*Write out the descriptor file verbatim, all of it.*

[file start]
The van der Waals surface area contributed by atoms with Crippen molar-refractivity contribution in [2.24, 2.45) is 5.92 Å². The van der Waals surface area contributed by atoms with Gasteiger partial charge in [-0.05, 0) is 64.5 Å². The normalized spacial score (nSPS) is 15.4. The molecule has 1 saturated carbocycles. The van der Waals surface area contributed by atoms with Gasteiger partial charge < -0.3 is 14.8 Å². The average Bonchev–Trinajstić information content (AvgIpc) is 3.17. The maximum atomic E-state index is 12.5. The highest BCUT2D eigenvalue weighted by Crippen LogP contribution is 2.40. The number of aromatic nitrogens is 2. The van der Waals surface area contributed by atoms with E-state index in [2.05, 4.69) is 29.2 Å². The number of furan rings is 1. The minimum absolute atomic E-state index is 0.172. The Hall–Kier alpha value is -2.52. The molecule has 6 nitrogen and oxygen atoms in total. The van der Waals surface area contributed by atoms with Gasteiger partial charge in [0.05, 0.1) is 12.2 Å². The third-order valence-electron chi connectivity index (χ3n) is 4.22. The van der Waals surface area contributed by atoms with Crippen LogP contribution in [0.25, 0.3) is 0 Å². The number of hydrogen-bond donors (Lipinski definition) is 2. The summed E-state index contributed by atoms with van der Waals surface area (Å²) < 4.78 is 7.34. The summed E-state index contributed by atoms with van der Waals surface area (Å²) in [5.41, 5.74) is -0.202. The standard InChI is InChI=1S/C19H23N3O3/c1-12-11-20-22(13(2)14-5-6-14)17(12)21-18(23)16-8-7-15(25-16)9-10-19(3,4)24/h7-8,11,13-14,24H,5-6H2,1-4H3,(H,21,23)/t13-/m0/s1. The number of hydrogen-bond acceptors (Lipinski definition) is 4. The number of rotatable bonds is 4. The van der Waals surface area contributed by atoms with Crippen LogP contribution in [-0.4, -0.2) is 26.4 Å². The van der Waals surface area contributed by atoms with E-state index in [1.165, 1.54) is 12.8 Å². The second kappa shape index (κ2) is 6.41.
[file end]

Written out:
The van der Waals surface area contributed by atoms with Crippen molar-refractivity contribution in [2.24, 2.45) is 5.92 Å². The van der Waals surface area contributed by atoms with Gasteiger partial charge in [-0.05, 0) is 64.5 Å². The normalized spacial score (nSPS) is 15.4. The molecule has 1 saturated carbocycles. The van der Waals surface area contributed by atoms with Gasteiger partial charge < -0.3 is 14.8 Å². The average Bonchev–Trinajstić information content (AvgIpc) is 3.17. The maximum atomic E-state index is 12.5. The highest BCUT2D eigenvalue weighted by Crippen LogP contribution is 2.40. The number of aromatic nitrogens is 2. The van der Waals surface area contributed by atoms with E-state index in [2.05, 4.69) is 29.2 Å². The number of furan rings is 1. The minimum absolute atomic E-state index is 0.172. The Hall–Kier alpha value is -2.52. The molecule has 6 nitrogen and oxygen atoms in total. The van der Waals surface area contributed by atoms with Gasteiger partial charge in [0.05, 0.1) is 12.2 Å². The third-order valence-electron chi connectivity index (χ3n) is 4.22. The van der Waals surface area contributed by atoms with Crippen LogP contribution in [0.25, 0.3) is 0 Å². The number of hydrogen-bond donors (Lipinski definition) is 2. The summed E-state index contributed by atoms with van der Waals surface area (Å²) < 4.78 is 7.34. The summed E-state index contributed by atoms with van der Waals surface area (Å²) in [5.41, 5.74) is -0.202. The standard InChI is InChI=1S/C19H23N3O3/c1-12-11-20-22(13(2)14-5-6-14)17(12)21-18(23)16-8-7-15(25-16)9-10-19(3,4)24/h7-8,11,13-14,24H,5-6H2,1-4H3,(H,21,23)/t13-/m0/s1. The number of hydrogen-bond acceptors (Lipinski definition) is 4. The number of rotatable bonds is 4. The van der Waals surface area contributed by atoms with Crippen LogP contribution in [-0.4, -0.2) is 26.4 Å². The van der Waals surface area contributed by atoms with E-state index in [1.165, 1.54) is 12.8 Å². The second kappa shape index (κ2) is 6.41.